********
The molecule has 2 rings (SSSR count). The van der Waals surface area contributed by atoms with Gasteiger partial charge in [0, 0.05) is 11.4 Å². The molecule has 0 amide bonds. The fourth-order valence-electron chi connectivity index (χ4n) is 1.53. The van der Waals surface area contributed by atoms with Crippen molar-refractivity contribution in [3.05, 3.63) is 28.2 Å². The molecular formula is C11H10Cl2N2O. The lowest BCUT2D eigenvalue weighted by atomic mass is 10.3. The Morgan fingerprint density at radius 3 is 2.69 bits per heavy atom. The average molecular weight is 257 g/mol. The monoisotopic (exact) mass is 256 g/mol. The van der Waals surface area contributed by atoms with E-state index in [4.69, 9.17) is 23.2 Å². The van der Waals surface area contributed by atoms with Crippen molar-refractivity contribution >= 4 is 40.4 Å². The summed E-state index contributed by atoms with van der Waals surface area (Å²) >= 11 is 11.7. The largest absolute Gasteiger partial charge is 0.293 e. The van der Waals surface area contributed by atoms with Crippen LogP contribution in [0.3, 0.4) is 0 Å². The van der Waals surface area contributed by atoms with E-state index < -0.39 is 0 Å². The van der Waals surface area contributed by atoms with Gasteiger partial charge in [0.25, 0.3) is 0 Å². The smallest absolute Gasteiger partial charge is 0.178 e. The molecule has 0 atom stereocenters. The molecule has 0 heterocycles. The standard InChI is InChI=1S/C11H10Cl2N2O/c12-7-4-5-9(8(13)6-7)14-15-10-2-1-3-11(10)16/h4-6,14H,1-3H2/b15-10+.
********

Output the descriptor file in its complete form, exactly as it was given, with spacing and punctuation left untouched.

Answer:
The molecule has 2 rings (SSSR count). The van der Waals surface area contributed by atoms with Gasteiger partial charge in [0, 0.05) is 11.4 Å². The molecule has 0 amide bonds. The fourth-order valence-electron chi connectivity index (χ4n) is 1.53. The van der Waals surface area contributed by atoms with Crippen molar-refractivity contribution in [3.05, 3.63) is 28.2 Å². The molecular formula is C11H10Cl2N2O. The lowest BCUT2D eigenvalue weighted by atomic mass is 10.3. The Morgan fingerprint density at radius 3 is 2.69 bits per heavy atom. The average molecular weight is 257 g/mol. The monoisotopic (exact) mass is 256 g/mol. The van der Waals surface area contributed by atoms with E-state index in [4.69, 9.17) is 23.2 Å². The van der Waals surface area contributed by atoms with Crippen molar-refractivity contribution >= 4 is 40.4 Å². The summed E-state index contributed by atoms with van der Waals surface area (Å²) >= 11 is 11.7. The largest absolute Gasteiger partial charge is 0.293 e. The van der Waals surface area contributed by atoms with Crippen LogP contribution in [0.3, 0.4) is 0 Å². The van der Waals surface area contributed by atoms with E-state index < -0.39 is 0 Å². The van der Waals surface area contributed by atoms with Gasteiger partial charge in [0.25, 0.3) is 0 Å². The smallest absolute Gasteiger partial charge is 0.178 e. The molecule has 0 atom stereocenters. The molecule has 0 heterocycles. The standard InChI is InChI=1S/C11H10Cl2N2O/c12-7-4-5-9(8(13)6-7)14-15-10-2-1-3-11(10)16/h4-6,14H,1-3H2/b15-10+.